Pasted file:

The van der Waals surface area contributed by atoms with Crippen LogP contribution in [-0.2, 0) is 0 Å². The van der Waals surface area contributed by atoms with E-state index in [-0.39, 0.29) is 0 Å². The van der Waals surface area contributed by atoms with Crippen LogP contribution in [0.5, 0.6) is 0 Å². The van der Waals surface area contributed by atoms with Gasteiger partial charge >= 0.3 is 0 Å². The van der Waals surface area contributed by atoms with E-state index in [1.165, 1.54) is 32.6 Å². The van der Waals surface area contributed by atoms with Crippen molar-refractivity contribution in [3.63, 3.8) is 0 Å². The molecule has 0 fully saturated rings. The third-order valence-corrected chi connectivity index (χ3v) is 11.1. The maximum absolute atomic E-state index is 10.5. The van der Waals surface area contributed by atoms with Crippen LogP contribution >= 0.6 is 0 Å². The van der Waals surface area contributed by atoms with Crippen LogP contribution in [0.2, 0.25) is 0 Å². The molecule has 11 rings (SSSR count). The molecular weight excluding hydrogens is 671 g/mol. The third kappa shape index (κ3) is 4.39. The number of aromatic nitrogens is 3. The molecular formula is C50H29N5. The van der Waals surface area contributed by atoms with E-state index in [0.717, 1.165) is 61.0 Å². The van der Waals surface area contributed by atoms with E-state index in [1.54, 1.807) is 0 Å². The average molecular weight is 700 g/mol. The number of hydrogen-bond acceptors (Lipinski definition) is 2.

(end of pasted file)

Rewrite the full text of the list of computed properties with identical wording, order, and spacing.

The van der Waals surface area contributed by atoms with Crippen LogP contribution in [-0.2, 0) is 0 Å². The van der Waals surface area contributed by atoms with E-state index in [-0.39, 0.29) is 0 Å². The van der Waals surface area contributed by atoms with Crippen LogP contribution in [0.5, 0.6) is 0 Å². The van der Waals surface area contributed by atoms with Gasteiger partial charge >= 0.3 is 0 Å². The van der Waals surface area contributed by atoms with E-state index in [1.165, 1.54) is 32.6 Å². The van der Waals surface area contributed by atoms with Crippen molar-refractivity contribution in [3.63, 3.8) is 0 Å². The molecule has 0 fully saturated rings. The third-order valence-corrected chi connectivity index (χ3v) is 11.1. The maximum absolute atomic E-state index is 10.5. The van der Waals surface area contributed by atoms with Crippen LogP contribution >= 0.6 is 0 Å². The van der Waals surface area contributed by atoms with Crippen LogP contribution in [0.2, 0.25) is 0 Å². The molecule has 11 rings (SSSR count). The molecular weight excluding hydrogens is 671 g/mol. The third kappa shape index (κ3) is 4.39. The number of aromatic nitrogens is 3. The molecular formula is C50H29N5. The van der Waals surface area contributed by atoms with E-state index in [0.717, 1.165) is 61.0 Å². The van der Waals surface area contributed by atoms with E-state index in [1.54, 1.807) is 0 Å². The average molecular weight is 700 g/mol. The number of hydrogen-bond acceptors (Lipinski definition) is 2.